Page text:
Supermassive black holes are located in the centre of large galaxies. These black holes are millions of times larger than our own sun, and sustain their existence by ‘feeding’ off the gases around them. This activity can be observed using space telescopes, and is characterized as bright emissions, including x-rays, emanating from the innermost part of the disc surrounding the black hole.
Sometimes though, these black holes take in too much gas, and the result is the release of ultra-fast winds. Astronomers have been studying these winds in the hope of gaining a better understanding of how this influences the growth of the galaxy surrounding the black hole. By clearing the surrounding gas away through these winds, the black hole can effectively supress the birth of stars.
Previously, these winds have only been observed a few times over the course of months at a time. A new study, led by Dr Michael Parker and Professor Andrew Fabian from the Institute of Astronomy at the University of Cambridge has been observing one supermassive black hole over a short space of time in the hope of better understanding how these ultra-fast winds form and change
For this particular study, astronomers used the European Space Agency’s XXM-Newton and NASA’s NuSTAR telescopes to focus on the activity of a black hole in an active galaxy known as IRAS 13224-3809. Winds at speeds of up to 71,000 km/s, or a quarter of the speed of light were observed. This is within the top 5% of winds recorded emanating from black holes.
These winds released by supermassive black holes have never been studied in such detail over a short space of time. The XMM-Newton telescope was focused on the same black hole for 17 days in a row. As a result, researchers were able to gain a much better insight into the variable nature of these winds.
This artist’s impression shows the surroundings of the supermassive black hole at the heart of the active galaxy NGC 3783 in the southern constellation of Centaurus (The Centaur). (CC BY 4.0)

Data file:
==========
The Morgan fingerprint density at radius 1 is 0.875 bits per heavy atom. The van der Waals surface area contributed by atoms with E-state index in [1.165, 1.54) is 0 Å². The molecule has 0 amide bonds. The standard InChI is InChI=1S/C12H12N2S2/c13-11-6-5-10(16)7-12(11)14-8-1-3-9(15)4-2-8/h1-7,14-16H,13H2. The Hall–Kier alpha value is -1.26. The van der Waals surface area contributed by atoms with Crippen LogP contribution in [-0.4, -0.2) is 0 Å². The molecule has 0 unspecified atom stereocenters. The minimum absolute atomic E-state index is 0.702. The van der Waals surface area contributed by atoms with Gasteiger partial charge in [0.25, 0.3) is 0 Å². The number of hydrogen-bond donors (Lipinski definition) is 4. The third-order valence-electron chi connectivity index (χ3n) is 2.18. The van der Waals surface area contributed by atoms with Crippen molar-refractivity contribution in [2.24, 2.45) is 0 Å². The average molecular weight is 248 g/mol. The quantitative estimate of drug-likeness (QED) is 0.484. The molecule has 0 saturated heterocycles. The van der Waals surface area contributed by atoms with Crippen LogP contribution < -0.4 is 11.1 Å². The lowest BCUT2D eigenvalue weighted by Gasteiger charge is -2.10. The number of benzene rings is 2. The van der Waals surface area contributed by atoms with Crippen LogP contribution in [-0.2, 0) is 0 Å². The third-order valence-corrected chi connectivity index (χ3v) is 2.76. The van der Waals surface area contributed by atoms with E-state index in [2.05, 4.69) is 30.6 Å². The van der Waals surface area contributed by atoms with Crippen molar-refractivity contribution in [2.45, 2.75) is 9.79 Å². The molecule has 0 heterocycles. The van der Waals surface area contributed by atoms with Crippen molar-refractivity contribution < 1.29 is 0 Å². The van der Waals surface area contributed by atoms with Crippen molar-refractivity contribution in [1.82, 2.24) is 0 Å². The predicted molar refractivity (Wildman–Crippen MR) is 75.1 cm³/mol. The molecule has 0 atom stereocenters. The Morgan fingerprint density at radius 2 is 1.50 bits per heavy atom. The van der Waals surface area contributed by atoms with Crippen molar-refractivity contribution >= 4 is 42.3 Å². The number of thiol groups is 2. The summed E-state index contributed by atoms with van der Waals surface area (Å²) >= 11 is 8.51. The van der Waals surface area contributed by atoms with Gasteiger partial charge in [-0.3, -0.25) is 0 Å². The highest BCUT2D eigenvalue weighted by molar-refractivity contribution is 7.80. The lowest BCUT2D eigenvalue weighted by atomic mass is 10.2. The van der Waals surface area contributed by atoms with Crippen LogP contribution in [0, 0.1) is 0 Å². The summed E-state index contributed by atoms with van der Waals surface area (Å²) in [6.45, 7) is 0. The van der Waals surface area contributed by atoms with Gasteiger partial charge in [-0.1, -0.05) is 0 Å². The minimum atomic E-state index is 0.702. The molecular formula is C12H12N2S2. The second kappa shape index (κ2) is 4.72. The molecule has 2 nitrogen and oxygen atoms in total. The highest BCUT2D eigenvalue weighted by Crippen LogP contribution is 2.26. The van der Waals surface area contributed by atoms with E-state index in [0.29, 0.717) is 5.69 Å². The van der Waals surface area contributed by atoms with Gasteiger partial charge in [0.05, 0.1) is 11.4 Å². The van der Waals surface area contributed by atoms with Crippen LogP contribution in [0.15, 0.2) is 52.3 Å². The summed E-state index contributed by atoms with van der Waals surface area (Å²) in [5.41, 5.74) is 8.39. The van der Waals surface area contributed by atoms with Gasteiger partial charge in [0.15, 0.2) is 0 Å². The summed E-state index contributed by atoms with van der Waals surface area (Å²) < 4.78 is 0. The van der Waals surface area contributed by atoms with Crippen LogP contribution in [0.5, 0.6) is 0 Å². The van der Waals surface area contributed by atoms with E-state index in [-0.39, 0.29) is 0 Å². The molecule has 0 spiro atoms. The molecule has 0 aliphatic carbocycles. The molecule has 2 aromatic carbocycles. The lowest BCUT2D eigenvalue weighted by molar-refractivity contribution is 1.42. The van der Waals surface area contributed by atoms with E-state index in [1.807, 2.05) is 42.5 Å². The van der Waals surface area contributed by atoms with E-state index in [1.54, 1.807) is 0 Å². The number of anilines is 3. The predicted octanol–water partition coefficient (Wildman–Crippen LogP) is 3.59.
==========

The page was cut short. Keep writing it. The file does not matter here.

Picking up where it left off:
The team studied the formation of these winds by observing x-rays emitted from the edge of the black hole. The increasing temperature of the winds signified greater emissions of x-rays from the disc surrounding the centre of the black hole. The team were also able to observe changes to the chemical fingerprints of the exiting gases. As x-ray emissions increased, electrons were removed from atoms, which had the effect of deleting the wind signatures seen in the data. Professor Andrew Fabian, one of the principal investigators on the project, noted that “the chemical fingerprints of the wind changed with the strength of the x-rays in less than an hour, hundreds of times faster than ever seen before. It allows us to link the x-ray emission arising from the material falling into the black hole, to the variability of the outflowing wind farther away.”
Dr Michael Parker, also a principal investigator on the project, highlighted the importance of increasing our understanding of these winds: “black hole winds are one of the mechanisms for feedback, where the energy coming out from the black hole regulates the growth of the host galaxy. Understanding these winds is crucial to understanding how galaxies, including our own, grow.”
Top image: Simulated view of a black hole in front of the Large Magellanic Cloud. (CC BY-SA 2.5)